If Bucattini is "fat Spaghetti" then Ziti is downright obese. It's long tubes of pasta, about 1cm wide. Figuring it was just like a fatter version of Spaghetti I decided I could cook it like I cook Spaghetti/Bucattini, so I boiled up some water in a medium sized pot, I would have used the large one, but it was already dirty (used to make another batch of chai concentrate). Never mind, I often use the smaller pan and it works fine.

Ziti is NOT Spaghetti. With Spaghetti I place the pasta in the boiling water and about half of it still stick out, but it softens quickly and I can use tongs to gently bend the pasta strands and immerse them fully in the water. This doesn't happen with Ziti. The bottom half of the pasta was cooking away in the boiling water but the tops were still in the cold air. The pasta was just too thick to bend quickly. I decided maybe I could just turn the pieces around so the other half got a bit of a boil, but some bits slipped through the tongs and I lost track of which ones I had turned and which I hadn't. Then, being straw shaped, the boiling water started to shoot out the tops of the pasta onto the rest of the stove! Wow.

I quickly grabbed the stockpot and placed the Ziti and boiling water into it and covered the pasta with more water. Of course this meant that the whole lot had to reboil. The Ziti was actually cooked just before the water managed to come back to the boil.

Then I had to drain it. Usual story, place colander in sink, drain pan into colander.

Because it's long tubes, the Ziti holds water like a garden hose. I shook and tossed it and water just kept coming out. In the end I think there was still quite a bit of water inside the tubes, but I had no practical way of removing it. So I just continued to finish the pasta dish (it involved roasted cherry tomatoes and bocconcini and evoo and balsamic vinegar).

It looked pretty in the bowl, even though serving it was a little messy. Then I realised I didn't really know how to eat this stuff! You can't wind it around your fork like Spaghetti. Eventually I kind of just dangled the strands over the fork and bit off a mouthful and it was all a bit messy. But tasty.

I'm not really sure that Ziti is worth the trouble. Sure, it looks interesting, but unless there is some technique for cooking/handling/eating it that I don't know, it's just too awkward.
gemfyre: (Salad)
The other day I restocked my fresh fruit and veggies (and eggs, I'm eating an awful lot of eggs lately, seems to be my primary protein source right now). I noticed some pale coloured beetroots and asked the guy in the shop if they were the ones with the stripes inside. He nodded and indicated the price tag so I bought a bunch. I had a feeling that they probably were not going to be the stripey ones (it seems to be a language barrier thing – she asked me a question, instead of confirming what she's asking I'll just nod because 'yes' is always positive right?) I figured either way, they'd be edible.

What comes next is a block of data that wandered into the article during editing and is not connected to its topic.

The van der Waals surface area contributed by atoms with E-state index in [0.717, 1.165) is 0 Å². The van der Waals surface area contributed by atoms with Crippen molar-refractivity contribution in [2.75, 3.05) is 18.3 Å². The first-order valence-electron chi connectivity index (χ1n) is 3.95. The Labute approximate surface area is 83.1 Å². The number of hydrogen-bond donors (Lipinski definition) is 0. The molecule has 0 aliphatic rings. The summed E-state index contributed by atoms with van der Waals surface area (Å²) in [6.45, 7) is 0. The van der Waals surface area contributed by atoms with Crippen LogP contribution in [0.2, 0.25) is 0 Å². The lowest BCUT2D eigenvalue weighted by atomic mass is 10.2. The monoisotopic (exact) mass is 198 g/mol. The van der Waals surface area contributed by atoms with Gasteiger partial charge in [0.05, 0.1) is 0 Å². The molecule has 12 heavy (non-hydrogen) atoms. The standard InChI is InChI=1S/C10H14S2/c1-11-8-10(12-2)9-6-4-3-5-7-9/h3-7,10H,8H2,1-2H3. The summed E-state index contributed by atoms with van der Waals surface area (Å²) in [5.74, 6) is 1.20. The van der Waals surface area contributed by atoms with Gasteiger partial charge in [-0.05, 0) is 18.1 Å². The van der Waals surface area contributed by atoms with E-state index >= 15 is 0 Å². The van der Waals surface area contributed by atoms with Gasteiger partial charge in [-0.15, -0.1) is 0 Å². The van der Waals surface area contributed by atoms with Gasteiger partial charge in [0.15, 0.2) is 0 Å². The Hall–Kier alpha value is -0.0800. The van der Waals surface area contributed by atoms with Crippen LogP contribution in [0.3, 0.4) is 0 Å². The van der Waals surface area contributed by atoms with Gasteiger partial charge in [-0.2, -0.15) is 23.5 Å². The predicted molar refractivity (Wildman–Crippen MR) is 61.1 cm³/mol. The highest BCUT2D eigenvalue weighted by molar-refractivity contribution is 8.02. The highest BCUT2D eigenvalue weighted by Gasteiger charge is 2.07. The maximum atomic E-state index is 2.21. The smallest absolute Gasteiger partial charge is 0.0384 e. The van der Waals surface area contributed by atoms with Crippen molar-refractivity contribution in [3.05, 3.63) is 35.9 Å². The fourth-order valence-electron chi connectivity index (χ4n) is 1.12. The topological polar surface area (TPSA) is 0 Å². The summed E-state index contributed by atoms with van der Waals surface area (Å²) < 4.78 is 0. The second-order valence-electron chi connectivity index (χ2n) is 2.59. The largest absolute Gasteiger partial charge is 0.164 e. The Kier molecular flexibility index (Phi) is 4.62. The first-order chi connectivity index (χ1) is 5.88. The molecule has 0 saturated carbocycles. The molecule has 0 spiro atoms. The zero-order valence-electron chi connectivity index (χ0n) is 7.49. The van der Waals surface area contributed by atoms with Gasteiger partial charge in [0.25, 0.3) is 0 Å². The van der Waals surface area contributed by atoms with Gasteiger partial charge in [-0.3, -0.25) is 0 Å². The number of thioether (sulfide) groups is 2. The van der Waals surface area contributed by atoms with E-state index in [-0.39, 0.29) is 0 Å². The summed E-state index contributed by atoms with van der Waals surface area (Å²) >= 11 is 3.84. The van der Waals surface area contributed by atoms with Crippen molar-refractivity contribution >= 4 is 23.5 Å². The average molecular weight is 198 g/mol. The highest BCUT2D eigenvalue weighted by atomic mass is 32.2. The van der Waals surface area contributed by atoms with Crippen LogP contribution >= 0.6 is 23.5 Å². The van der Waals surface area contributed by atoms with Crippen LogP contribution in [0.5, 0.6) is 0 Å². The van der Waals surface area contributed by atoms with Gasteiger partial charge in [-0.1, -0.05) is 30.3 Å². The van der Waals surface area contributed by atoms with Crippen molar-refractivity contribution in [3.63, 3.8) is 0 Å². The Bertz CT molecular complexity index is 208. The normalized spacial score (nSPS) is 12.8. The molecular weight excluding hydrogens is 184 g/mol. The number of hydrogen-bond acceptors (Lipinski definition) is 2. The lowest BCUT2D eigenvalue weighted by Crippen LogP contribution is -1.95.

They turned out to be golden beets, not the candy-striped Chioggia Beets I had hoped for. But seeing as I had never tried golden beets before either it was hardly a setback. I peeled and steamed a couple and was quite impressed.

Golden beets have the sweetish, beetroot taste of regular beetroot, but they lack that strong earthy flavour (honestly, fresh red beetroot is liking eating a mouthful of dirt). And being golden, they don't make a big reddish purple mess everywhere! Tonight I had one roasted with a bit of truffle oil and salt – delicious. I might have to buy some more of these.

But now I want to talk about something else – chilli. Those small relations of the capsicum (peppers to those in the U.S.) that are full of capsacin, a chemical that causes the tongue and mouth to feel a sensation of heat (and subsequent pain).

Chilli is very popular among a lot of people but not me. I can handle pepper to an extent, and wasabi, and mustard. All of those things have heat that goes away. Chilli however lingers and I just don't enjoy being in pain while I eat. The burning sensation takes over my whole mouth and I can taste nothing else apart from an unpleasant bitterness. My tolerance has increased a little in the past years, but I'm not that motivated to improve it, because I simply do not find chilli the slightest bit enjoyable.